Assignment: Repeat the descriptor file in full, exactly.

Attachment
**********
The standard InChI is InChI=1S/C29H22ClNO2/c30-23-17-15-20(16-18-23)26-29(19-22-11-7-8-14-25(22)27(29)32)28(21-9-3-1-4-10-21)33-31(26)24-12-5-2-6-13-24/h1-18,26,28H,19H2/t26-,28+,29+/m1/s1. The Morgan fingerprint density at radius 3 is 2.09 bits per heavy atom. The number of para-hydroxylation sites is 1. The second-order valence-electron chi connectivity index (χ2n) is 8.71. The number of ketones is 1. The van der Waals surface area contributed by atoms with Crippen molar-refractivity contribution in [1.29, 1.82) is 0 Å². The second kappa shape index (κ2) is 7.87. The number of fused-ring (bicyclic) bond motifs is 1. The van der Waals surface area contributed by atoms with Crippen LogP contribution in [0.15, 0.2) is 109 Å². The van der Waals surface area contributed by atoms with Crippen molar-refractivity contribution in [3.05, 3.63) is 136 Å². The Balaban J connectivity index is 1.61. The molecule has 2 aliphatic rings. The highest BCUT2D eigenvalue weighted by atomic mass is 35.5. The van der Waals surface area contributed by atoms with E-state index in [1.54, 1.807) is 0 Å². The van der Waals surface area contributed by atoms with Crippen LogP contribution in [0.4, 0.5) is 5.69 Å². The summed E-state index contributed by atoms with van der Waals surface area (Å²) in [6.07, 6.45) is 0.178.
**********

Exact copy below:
The standard InChI is InChI=1S/C29H22ClNO2/c30-23-17-15-20(16-18-23)26-29(19-22-11-7-8-14-25(22)27(29)32)28(21-9-3-1-4-10-21)33-31(26)24-12-5-2-6-13-24/h1-18,26,28H,19H2/t26-,28+,29+/m1/s1. The Morgan fingerprint density at radius 3 is 2.09 bits per heavy atom. The number of para-hydroxylation sites is 1. The second-order valence-electron chi connectivity index (χ2n) is 8.71. The number of ketones is 1. The van der Waals surface area contributed by atoms with Crippen molar-refractivity contribution in [1.29, 1.82) is 0 Å². The second kappa shape index (κ2) is 7.87. The number of fused-ring (bicyclic) bond motifs is 1. The van der Waals surface area contributed by atoms with Crippen LogP contribution in [0.15, 0.2) is 109 Å². The van der Waals surface area contributed by atoms with Crippen molar-refractivity contribution in [3.05, 3.63) is 136 Å². The Balaban J connectivity index is 1.61. The molecule has 2 aliphatic rings. The highest BCUT2D eigenvalue weighted by atomic mass is 35.5. The van der Waals surface area contributed by atoms with E-state index in [1.54, 1.807) is 0 Å². The van der Waals surface area contributed by atoms with Crippen LogP contribution in [0.4, 0.5) is 5.69 Å². The summed E-state index contributed by atoms with van der Waals surface area (Å²) in [6.07, 6.45) is 0.178.